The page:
There are plenty of recent examples in product failure that gives credence to this concern.  The most recent that springs to mind not just for the explosive potential of affecting safety but the sheer numbers involved is the Samsung Galaxy Note 7 which have been literally self-igniting.  The cost of the recalls, coupled with the understanding that the replacements still had the same issue will run into billions of dollars such is the magnitude of volume.  And there have been recent examples of car manufacturers who have also had to recall vehicles in vast quantities, only to find the “fix” did not actually prevent the error from returning.  If the tolerance of some people relating to other human behaviours is rather low at times, it bears no comparison for our tolerance levels of product failure.  Customers have no patience with even the smallest glitches that cause minor user experience irritation let alone issues relating to product reliability or safety.  We are a society that has great expectations with regards product performance.

The other commonly heard objection for driverless cars is the apparent loss of control or choice that it will inevitably bring to humans.  Sitting in a car that travels at a speed not controlled by any of the occupants is not everyone’s idea of a great user experience either.  The concept of adapting the timing of our travel or indeed the route taken, in line with the logistical needs determined by a driverless car leave some people feeling quite uneasy.  However, we need only compare the amount of smokers or drink drivers these days compared to 30 years ago to appreciate how it is perfectly possible to adapt human behaviours with the passing of time.

Unlike the free-thinking robots of “Westworld” who are seemingly able to adapt their behaviours in uncontrollable ways that are initially hard to detect, currently, it is proving to be a challenge to obtain the required performance levels of driverless cars that will be deemed acceptable with even the detectable flaws.  When considering road safety, errors in performance of driverless cars will need to be incredibly low and minor in nature; anything more than that is just for those with their heads in the clouds or should that be “Sky”?

BIG TOM Driving School provides 5 Day Intensive Driving Courses in Peterborough, Grantham, Lincoln, Boston, Stamford, Spalding and Bourne – we will help you discover how you get your driving licence faster 0800 689 4174  or Email HERE


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High Praise for BIG TOM Driving School Driving Instructor

Congratulations go to James Youds from Haconbury for passing his driving test

James was delighted for the service he received on his 5 Day Intensive Driving Course in Peterborough.  Although his nearest test centre is in Grantham, he and his Father were keen for him to have his course in Peterborough due to the fact that is where James will be doing most of his driving.  He was still able to make full use of the BIG TOM Home Collection service.  James has high praise for his BIG TOM Driving Instructor Chris Jubb:

BIG TOM was the only driving school in the area to provide an intensive course.  Chris was a brilliant instructor who adapted to my needs and listened to me when I had concerns.  I couldn’t thank him enough for how quickly he helped me learn to drive and how nice and considerate he was to me throughout my experience”.

This is one of the key differences with BIG TOM Driving School; it is generally recognised without debate how important the relationship is between driving instructor and pupil, and when there is a relationship built on respect and honesty as is shown here by James’ comments about Chris, it is not surprising that there will be positive outcomes.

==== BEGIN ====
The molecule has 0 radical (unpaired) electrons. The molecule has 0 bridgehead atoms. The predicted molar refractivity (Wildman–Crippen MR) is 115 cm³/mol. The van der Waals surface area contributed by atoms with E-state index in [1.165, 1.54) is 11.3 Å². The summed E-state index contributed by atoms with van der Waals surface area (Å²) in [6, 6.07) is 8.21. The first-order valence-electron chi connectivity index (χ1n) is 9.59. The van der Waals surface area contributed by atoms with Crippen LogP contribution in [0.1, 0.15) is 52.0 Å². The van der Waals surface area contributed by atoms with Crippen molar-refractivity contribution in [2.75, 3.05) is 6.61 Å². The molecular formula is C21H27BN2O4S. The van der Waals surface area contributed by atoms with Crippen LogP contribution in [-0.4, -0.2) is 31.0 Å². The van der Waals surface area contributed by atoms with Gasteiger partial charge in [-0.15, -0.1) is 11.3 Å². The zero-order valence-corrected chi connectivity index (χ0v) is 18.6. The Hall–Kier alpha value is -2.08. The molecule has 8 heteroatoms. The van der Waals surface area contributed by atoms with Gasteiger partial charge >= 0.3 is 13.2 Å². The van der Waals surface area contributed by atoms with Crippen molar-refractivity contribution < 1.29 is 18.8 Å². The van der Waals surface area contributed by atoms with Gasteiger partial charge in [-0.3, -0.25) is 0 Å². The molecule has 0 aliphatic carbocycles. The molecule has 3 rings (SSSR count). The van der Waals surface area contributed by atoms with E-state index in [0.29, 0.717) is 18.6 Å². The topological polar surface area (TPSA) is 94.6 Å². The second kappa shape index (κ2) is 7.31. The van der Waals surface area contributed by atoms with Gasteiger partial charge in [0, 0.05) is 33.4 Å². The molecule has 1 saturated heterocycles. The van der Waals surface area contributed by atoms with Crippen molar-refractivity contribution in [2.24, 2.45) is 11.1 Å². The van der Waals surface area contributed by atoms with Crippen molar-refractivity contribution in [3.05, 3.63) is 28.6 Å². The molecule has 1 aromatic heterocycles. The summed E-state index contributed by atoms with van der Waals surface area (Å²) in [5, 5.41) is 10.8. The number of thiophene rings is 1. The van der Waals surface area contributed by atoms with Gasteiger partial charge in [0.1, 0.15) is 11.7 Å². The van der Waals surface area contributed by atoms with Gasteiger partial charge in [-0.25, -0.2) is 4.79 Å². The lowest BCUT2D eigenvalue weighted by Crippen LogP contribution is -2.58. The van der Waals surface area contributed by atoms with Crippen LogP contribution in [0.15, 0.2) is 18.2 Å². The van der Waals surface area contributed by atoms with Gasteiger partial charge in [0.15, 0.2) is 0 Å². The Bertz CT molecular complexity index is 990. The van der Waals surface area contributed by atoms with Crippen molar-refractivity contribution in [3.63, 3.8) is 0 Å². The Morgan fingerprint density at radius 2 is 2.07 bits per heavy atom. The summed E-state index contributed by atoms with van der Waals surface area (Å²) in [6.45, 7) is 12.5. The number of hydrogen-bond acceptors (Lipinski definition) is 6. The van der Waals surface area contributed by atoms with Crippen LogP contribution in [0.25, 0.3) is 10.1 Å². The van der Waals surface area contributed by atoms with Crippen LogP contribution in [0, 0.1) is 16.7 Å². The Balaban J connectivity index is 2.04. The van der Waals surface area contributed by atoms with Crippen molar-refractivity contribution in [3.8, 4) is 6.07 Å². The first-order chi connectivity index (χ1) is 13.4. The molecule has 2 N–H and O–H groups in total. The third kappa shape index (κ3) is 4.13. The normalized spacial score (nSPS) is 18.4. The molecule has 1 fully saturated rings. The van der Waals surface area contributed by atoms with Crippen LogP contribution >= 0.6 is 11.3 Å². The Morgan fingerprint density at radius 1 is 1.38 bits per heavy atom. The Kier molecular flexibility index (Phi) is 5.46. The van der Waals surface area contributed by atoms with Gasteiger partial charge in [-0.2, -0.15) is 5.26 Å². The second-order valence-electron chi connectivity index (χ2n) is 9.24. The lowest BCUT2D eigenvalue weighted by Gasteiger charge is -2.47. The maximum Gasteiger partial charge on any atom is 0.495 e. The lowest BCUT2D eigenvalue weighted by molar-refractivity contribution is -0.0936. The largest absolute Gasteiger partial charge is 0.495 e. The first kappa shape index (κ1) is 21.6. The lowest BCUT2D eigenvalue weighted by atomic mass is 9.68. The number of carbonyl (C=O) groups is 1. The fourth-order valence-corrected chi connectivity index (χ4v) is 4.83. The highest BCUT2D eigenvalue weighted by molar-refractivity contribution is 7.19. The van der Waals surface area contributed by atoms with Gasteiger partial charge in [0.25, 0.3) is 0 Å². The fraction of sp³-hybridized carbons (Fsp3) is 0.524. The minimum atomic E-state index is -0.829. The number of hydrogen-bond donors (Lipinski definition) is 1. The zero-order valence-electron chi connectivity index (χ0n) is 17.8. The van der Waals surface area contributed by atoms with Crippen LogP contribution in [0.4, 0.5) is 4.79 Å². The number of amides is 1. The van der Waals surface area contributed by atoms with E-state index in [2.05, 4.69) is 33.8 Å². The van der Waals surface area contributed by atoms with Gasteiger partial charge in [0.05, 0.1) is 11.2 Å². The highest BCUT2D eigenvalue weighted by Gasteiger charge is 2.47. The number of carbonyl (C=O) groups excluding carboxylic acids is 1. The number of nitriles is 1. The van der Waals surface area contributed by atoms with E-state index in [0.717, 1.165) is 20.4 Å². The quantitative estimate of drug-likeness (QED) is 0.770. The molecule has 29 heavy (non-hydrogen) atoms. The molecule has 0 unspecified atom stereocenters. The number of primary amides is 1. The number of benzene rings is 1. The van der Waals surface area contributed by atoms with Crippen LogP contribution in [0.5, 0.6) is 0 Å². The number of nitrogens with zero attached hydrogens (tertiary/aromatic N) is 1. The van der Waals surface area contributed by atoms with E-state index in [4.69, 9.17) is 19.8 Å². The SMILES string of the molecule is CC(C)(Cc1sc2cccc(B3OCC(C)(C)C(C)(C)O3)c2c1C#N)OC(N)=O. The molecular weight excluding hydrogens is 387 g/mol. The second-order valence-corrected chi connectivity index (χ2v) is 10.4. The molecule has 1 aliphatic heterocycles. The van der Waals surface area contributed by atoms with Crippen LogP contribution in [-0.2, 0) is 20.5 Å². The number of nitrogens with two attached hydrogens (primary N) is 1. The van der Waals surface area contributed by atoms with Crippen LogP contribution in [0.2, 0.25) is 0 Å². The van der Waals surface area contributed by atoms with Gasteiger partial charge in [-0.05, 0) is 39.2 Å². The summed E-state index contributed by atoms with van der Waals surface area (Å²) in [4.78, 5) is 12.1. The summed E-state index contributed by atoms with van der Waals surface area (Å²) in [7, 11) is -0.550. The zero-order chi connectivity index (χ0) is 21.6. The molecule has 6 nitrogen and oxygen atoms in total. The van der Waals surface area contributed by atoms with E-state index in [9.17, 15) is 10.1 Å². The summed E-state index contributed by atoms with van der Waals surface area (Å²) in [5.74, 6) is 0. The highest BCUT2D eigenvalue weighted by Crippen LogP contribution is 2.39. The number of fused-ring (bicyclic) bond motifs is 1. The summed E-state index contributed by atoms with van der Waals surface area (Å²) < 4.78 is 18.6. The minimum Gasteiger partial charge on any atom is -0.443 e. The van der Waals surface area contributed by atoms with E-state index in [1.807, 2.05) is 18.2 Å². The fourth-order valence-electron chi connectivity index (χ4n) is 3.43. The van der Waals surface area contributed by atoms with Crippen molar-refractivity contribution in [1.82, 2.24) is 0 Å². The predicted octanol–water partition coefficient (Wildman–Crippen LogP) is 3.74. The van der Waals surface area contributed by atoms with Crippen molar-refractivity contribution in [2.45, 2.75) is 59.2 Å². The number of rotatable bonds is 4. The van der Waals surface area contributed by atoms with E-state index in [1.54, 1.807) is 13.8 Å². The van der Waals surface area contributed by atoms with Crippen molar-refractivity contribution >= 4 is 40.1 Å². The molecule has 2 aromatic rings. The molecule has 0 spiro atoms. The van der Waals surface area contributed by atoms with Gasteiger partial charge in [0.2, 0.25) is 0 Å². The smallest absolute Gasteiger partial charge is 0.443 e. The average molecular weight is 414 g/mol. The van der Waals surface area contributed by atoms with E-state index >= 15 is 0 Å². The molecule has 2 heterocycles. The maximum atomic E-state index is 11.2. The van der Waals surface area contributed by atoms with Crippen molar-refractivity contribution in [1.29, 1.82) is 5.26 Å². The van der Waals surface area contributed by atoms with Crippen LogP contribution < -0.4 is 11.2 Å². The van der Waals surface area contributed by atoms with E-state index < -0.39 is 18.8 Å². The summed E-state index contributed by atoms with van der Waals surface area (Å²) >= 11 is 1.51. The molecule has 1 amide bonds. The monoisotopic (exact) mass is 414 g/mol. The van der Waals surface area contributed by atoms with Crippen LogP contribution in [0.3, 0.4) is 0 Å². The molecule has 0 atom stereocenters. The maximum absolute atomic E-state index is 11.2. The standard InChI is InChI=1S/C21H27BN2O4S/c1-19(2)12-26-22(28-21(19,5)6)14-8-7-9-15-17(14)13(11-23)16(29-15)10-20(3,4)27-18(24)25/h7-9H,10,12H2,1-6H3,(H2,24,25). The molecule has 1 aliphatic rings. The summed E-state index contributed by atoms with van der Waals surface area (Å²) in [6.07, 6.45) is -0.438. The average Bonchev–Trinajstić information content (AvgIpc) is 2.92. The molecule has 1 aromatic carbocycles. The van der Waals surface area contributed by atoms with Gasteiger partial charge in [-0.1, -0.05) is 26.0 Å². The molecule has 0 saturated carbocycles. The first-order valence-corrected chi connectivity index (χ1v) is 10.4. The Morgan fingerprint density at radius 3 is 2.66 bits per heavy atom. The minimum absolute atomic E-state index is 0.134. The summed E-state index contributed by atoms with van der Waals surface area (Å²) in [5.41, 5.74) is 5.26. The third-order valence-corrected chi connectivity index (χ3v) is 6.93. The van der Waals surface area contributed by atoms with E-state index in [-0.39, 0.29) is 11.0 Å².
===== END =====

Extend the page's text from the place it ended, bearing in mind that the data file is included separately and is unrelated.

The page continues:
BIG TOM Driving School provides 5 Day Intensive Driving Courses in Peterborough – we will help you discover how you get your driving licence faster 01733 306 016  or Email HERE


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Home Collection Service

BIG TOM 5 Day Intensive Driving Course customers get picked up and dropped off from home/work – doing more to help you

The BIG TOM Customer Survey said that flexibility and immediate response is important to BIG TOM customers.   Customers are not forced to travel to us to attend the intensive driving courses, with the added expense of bus and taxi journeys, as well as the extra time it takes.  Choose the home or work collection service.  BIG TOM Driving School Owner Tom Ingram says what benefit this provides:

“The home collection service that we provide is very popular.  It’s just another example of how it is possible for a customer to get a better service for their money.  Because we do not have to add on to the course price what some providers call “Free driving lessons if you fail”, we are able to give better value to the tune of around £200 for the same amount of driving hours”

One of the services that BIG TOM customers benefit from is the response times that larger organisations struggle to compete with.  There are examples given on the BIG TOM blog and the video clips of customers receiving their driving licence within days of originally contacting BIG TOM.  This ability to immediately respond to the needs of the customer is what makes the course such an attractive deal for many.  Driving test waiting times has never been a problem at BIG TOM, a dedicated and extremely effective service that is offered to all customers is the booking up of a driving test that is aligned perfectly to the customer in terms of exactly the correct time.  Plenty of time and effort is spent with the initial contact of customers to ensure that the needs and requirements are perfectly understood and a strategy is created that will increase the prospect of good outcomes.  Owner Tom Ingram continues:

The reason that my driving school has received all the incredible customer feedback that it has to date, is because we listen carefully to what our customer wants, and we have the ability to adapt our service accordingly.  This is fundamentally what sets us apart from others – we can turn things round with eye watering speed and I cannot tell you how important that fact is to some of our customers.  We are not banking on our customers failing driving tests, and troubling them with how we then give them “free” driving lessons, that is a very negative outlook…. of course nothing in life is “free”.  The blog shows our customers getting their driving licence within days of initially contacting us, and that simply does not happen by setting them up to fail driving tests.”

BIG TOM Driving School provides 5 Day Intensive Driving Courses in Lincoln, Peterborough, Boston, Grantham, Stamford, Spalding – Tara will help you discover how you get your driving licence faster 0800 689 4174  or Email HERE